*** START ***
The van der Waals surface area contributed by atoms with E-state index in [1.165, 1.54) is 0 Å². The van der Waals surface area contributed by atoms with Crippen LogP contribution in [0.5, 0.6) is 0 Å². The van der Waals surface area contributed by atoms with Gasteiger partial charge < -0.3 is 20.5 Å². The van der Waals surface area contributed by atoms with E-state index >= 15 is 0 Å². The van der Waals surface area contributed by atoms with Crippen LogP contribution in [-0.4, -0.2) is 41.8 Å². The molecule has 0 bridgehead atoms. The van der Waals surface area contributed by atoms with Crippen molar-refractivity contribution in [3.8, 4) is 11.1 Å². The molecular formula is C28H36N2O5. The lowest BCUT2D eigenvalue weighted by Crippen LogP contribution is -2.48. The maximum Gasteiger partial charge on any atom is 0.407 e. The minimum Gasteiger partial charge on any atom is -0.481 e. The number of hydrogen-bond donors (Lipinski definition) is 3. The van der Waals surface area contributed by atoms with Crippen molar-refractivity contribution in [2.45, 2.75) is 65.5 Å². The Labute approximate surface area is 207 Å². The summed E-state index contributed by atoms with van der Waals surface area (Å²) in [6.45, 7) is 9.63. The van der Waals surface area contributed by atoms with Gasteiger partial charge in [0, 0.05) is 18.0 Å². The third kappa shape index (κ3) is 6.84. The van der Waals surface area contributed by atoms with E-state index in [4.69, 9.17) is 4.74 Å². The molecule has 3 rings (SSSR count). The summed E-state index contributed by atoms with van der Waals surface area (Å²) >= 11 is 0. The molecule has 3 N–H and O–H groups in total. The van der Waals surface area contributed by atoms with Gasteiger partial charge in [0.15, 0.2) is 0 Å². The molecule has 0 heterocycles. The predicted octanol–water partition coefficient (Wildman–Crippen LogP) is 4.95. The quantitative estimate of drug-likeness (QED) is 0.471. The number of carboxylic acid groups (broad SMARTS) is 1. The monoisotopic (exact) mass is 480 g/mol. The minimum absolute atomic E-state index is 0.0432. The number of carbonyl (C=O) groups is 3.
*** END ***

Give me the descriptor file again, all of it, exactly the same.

The van der Waals surface area contributed by atoms with E-state index in [1.165, 1.54) is 0 Å². The van der Waals surface area contributed by atoms with Crippen LogP contribution in [0.5, 0.6) is 0 Å². The van der Waals surface area contributed by atoms with Gasteiger partial charge < -0.3 is 20.5 Å². The van der Waals surface area contributed by atoms with E-state index >= 15 is 0 Å². The van der Waals surface area contributed by atoms with Crippen LogP contribution in [-0.4, -0.2) is 41.8 Å². The molecule has 0 bridgehead atoms. The van der Waals surface area contributed by atoms with Crippen molar-refractivity contribution in [3.8, 4) is 11.1 Å². The molecular formula is C28H36N2O5. The lowest BCUT2D eigenvalue weighted by Crippen LogP contribution is -2.48. The maximum Gasteiger partial charge on any atom is 0.407 e. The minimum Gasteiger partial charge on any atom is -0.481 e. The number of hydrogen-bond donors (Lipinski definition) is 3. The van der Waals surface area contributed by atoms with Crippen molar-refractivity contribution in [2.45, 2.75) is 65.5 Å². The Labute approximate surface area is 207 Å². The summed E-state index contributed by atoms with van der Waals surface area (Å²) in [6.45, 7) is 9.63. The van der Waals surface area contributed by atoms with Gasteiger partial charge in [0, 0.05) is 18.0 Å². The third kappa shape index (κ3) is 6.84. The van der Waals surface area contributed by atoms with E-state index in [4.69, 9.17) is 4.74 Å². The molecule has 3 rings (SSSR count). The summed E-state index contributed by atoms with van der Waals surface area (Å²) >= 11 is 0. The molecule has 3 N–H and O–H groups in total. The van der Waals surface area contributed by atoms with Gasteiger partial charge in [0.15, 0.2) is 0 Å². The molecule has 0 heterocycles. The predicted octanol–water partition coefficient (Wildman–Crippen LogP) is 4.95. The quantitative estimate of drug-likeness (QED) is 0.471. The number of carboxylic acid groups (broad SMARTS) is 1. The monoisotopic (exact) mass is 480 g/mol. The minimum absolute atomic E-state index is 0.0432. The number of carbonyl (C=O) groups is 3.